Government officials flaunt their rap skills in the political arena

Government officials flaunt their rap skills in the political arena
Posted at 10:21 PM, Jun 27, 2017
and last updated 2017-06-28 15:00:27-04

(RNN) - Throughout the past 40 years, politics and rap music have had a complicated relationship.

The historical clashes between the two included rappers criticizing politicians, and politicians slamming rap as an obscenity.

Over the years however, politicians and rappers have grown closer, and some even support each other in instances such as rapper Killer Mike publicly endorsing Bernie Sanders during his presidential campaign.

Some politicians have grown to appreciate the art of rap music and have quoted lyrics from the genre on the floor of the House and Senate.

The most recent example comes from Rep. Hakeem Jeffries, D-NY, who honored the late New York hip hop legend, The Notorious B.I.G. on the House floor in March in remembrance of the 20-year anniversary of the rapper’s death.

During this tribute, he quoted lyrics from the rapper’s 1994 hit, “Juicy.”

Here are other entertaining moments where politicians referenced rap.

At the 2013 White House Correspondents Dinner, former President Barack Obama quoted Jay-Z, saying, “I’ve got 99 problems and now Jay-Z’s one.”

When she accepted the Democratic presidential nomination in 2016, Hillary Clinton gave a nod to Lil Wayne, saying “After all when there are no ceilings, the sky’s the limit.”

In 2012, Rep. Dean Cannon, R-FL, and Alan Williams, D-FL, debated Jay-Z lyrics in Florida.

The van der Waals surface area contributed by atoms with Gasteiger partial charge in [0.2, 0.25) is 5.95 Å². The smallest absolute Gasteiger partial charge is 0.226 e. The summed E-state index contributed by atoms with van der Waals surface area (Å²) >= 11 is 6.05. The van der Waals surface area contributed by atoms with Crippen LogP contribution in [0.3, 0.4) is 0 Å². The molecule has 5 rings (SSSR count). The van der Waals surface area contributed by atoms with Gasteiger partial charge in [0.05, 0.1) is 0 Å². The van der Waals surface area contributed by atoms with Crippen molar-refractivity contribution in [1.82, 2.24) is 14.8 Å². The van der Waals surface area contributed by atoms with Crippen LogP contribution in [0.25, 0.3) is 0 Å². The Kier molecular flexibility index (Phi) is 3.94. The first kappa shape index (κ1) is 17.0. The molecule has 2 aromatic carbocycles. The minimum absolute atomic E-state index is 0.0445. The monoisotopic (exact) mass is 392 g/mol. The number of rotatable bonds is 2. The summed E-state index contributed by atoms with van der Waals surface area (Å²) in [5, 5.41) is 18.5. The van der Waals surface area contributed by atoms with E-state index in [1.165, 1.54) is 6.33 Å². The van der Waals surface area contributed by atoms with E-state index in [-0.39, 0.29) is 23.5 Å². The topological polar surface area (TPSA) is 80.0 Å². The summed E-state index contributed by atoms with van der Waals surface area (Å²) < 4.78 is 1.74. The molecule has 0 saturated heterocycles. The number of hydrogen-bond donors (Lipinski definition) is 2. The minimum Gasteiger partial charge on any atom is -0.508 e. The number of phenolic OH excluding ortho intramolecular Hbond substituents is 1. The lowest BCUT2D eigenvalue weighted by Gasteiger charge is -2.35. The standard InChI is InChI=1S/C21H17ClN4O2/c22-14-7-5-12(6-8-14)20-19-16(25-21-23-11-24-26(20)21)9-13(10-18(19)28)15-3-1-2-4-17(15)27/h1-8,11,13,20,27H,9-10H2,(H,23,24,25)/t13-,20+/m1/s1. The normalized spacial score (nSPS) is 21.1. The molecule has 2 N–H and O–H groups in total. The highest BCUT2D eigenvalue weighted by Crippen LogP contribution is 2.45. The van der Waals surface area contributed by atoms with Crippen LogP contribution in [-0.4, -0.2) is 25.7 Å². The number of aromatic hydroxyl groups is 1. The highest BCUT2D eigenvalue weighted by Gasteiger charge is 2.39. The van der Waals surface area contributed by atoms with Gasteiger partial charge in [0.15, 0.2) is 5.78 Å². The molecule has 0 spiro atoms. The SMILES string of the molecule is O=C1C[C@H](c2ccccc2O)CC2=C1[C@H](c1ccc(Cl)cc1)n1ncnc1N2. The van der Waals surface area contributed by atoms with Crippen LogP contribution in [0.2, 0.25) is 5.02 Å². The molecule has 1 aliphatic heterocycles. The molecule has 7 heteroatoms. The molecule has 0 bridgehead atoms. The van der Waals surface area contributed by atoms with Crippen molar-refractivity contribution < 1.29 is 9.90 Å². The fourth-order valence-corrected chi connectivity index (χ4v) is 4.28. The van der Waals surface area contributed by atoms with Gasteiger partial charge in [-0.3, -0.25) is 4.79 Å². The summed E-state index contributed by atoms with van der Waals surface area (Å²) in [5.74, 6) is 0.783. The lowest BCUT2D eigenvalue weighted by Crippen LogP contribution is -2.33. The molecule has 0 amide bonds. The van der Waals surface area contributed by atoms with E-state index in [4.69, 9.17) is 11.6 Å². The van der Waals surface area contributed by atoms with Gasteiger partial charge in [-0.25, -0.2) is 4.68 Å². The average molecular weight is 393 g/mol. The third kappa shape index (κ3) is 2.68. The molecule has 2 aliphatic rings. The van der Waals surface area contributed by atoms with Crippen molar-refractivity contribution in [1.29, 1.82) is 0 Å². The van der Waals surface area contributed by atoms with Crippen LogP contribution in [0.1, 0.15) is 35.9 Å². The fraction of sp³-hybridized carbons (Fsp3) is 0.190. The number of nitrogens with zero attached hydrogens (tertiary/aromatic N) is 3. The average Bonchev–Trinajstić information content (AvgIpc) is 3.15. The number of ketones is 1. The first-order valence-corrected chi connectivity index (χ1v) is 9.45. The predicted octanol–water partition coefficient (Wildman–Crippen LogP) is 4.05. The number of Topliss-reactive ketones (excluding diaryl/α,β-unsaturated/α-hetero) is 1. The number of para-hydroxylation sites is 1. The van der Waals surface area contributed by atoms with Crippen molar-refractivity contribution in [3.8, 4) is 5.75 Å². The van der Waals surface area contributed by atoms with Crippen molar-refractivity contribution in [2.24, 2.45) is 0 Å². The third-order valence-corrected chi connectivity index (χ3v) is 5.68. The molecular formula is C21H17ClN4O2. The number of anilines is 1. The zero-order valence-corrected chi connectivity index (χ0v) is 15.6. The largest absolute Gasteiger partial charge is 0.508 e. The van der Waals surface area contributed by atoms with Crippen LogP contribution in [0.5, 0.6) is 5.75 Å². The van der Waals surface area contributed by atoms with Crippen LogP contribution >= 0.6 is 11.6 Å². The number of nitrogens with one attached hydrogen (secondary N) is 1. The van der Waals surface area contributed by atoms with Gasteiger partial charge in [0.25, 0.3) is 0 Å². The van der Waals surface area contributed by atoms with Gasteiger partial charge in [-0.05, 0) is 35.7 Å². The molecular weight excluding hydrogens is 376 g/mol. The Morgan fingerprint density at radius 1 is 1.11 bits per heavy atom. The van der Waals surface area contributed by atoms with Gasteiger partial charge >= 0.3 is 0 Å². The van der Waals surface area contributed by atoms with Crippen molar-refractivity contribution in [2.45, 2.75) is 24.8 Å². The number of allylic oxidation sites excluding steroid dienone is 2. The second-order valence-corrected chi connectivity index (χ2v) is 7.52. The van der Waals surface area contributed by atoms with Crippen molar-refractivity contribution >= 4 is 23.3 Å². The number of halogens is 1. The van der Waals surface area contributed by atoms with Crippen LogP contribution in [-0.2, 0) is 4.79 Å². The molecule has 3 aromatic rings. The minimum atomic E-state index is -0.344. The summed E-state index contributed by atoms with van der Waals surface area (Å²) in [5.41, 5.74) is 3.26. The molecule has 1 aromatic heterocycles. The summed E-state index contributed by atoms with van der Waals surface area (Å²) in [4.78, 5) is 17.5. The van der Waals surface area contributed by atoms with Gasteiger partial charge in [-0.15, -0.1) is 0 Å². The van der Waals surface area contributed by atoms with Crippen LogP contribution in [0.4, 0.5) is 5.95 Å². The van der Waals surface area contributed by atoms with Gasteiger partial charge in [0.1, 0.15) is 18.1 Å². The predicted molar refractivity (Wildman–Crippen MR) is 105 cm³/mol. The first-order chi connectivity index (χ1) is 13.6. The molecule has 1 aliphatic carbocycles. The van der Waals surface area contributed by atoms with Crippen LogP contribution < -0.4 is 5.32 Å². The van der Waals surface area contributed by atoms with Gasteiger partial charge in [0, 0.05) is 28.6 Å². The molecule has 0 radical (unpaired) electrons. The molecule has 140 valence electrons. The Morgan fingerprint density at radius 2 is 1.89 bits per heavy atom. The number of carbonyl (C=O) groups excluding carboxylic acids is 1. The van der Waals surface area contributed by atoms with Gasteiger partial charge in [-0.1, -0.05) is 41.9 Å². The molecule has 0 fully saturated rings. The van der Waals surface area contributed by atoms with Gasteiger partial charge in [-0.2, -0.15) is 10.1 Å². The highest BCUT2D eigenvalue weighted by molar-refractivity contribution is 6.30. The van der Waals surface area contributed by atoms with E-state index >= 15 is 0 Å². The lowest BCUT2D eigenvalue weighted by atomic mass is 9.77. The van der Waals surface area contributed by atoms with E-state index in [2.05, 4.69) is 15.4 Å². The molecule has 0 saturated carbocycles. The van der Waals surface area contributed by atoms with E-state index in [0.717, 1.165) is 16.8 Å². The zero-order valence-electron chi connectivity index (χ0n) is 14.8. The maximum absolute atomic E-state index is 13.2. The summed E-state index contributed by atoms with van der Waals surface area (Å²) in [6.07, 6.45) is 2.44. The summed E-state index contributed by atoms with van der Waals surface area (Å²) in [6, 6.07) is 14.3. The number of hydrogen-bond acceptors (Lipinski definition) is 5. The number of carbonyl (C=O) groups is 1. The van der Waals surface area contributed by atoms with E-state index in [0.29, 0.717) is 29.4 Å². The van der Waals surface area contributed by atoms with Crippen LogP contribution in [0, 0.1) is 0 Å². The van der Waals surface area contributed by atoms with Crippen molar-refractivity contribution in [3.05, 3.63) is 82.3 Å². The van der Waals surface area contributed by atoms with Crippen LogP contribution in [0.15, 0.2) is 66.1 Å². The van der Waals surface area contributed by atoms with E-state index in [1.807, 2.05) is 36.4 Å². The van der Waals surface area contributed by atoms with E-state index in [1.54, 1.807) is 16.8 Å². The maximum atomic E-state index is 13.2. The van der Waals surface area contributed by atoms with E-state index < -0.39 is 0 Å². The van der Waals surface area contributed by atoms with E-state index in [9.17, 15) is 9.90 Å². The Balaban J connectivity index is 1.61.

Former presidential candidate Mitt Romney quoted Baha Men “Who let the dogs out, who who.”

Sen. Marco Rubio, R-FL, quoted Jay-Z and Wiz Khalifa during a 2013 filibuster. Rubio is an avid hip hop fan. 

"That takes me back to another modern-day poet by the name of Jay-Z and one of the songs he wrote: 'It's funny when seven days can change, it was all good just a week ago.”

The late Rep. Stephanie Tubbs Jones, D-OH, once quoted Nas on House floor.

“We even got a chance to quote Nas who said I can be what I want to be.”

Rep. Cedric Richmond, D-LA, quoted 2Pac on the House floor.

“They got the money for war but they can’t feed the poor.”

In 2007, Rep. Ric Keller, R-FL, quoted LL Cool J on the House floor to emphasize his long-time support for a police-funding bill.

“If I can quote LL Cool J the rapper, don’t call it a comeback, I’ve been here for years.”

Rep. Yvette Clarke, D-NY, once quoted Kanye West on House floor.

"In the words of a prolific, poetic philosopher, Kanye West, 'How could you be so heartless?'"

In reference to her disapproval of rapper Common's invitation to the White House, Gov. Sarah Palin, R-AK, claimed she wasn't against rap and knew the lyrics to Sugarhill Gang’s Rapper’s Delight in 2011.

"I'm not anti-rap. In fact, like Bret Baier, I know the lyrics to 'Rapper's Delight,' too."

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